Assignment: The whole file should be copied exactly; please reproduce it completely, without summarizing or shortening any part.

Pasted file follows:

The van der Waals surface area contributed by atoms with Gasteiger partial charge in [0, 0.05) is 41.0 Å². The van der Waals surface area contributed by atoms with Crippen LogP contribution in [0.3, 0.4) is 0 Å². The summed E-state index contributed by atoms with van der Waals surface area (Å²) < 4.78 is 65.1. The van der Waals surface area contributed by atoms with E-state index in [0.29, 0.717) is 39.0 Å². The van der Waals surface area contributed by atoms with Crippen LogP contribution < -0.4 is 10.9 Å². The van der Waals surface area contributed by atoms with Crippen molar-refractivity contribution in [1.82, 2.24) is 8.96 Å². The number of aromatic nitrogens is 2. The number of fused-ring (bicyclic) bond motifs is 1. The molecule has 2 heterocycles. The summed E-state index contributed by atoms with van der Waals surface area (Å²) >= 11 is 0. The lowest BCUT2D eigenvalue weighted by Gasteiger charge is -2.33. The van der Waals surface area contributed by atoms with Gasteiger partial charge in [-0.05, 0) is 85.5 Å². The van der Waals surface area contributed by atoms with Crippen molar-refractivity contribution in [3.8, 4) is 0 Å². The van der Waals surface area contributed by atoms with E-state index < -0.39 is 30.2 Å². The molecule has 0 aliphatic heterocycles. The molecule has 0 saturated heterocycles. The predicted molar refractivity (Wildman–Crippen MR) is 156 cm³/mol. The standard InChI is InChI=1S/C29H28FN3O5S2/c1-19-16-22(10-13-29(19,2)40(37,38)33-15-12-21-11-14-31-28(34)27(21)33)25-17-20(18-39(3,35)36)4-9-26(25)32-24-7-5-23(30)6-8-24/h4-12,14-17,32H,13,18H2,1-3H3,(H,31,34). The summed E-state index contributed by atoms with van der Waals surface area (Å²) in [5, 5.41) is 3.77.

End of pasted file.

The van der Waals surface area contributed by atoms with Gasteiger partial charge in [0, 0.05) is 41.0 Å². The van der Waals surface area contributed by atoms with Crippen LogP contribution in [0.3, 0.4) is 0 Å². The summed E-state index contributed by atoms with van der Waals surface area (Å²) < 4.78 is 65.1. The van der Waals surface area contributed by atoms with E-state index in [0.29, 0.717) is 39.0 Å². The van der Waals surface area contributed by atoms with Crippen LogP contribution < -0.4 is 10.9 Å². The van der Waals surface area contributed by atoms with Crippen molar-refractivity contribution in [1.82, 2.24) is 8.96 Å². The number of aromatic nitrogens is 2. The number of fused-ring (bicyclic) bond motifs is 1. The molecule has 2 heterocycles. The summed E-state index contributed by atoms with van der Waals surface area (Å²) >= 11 is 0. The lowest BCUT2D eigenvalue weighted by Gasteiger charge is -2.33. The van der Waals surface area contributed by atoms with Gasteiger partial charge in [-0.05, 0) is 85.5 Å². The van der Waals surface area contributed by atoms with Crippen molar-refractivity contribution in [3.8, 4) is 0 Å². The van der Waals surface area contributed by atoms with E-state index < -0.39 is 30.2 Å². The molecule has 0 aliphatic heterocycles. The molecule has 0 saturated heterocycles. The predicted molar refractivity (Wildman–Crippen MR) is 156 cm³/mol. The standard InChI is InChI=1S/C29H28FN3O5S2/c1-19-16-22(10-13-29(19,2)40(37,38)33-15-12-21-11-14-31-28(34)27(21)33)25-17-20(18-39(3,35)36)4-9-26(25)32-24-7-5-23(30)6-8-24/h4-12,14-17,32H,13,18H2,1-3H3,(H,31,34). The summed E-state index contributed by atoms with van der Waals surface area (Å²) in [5, 5.41) is 3.77.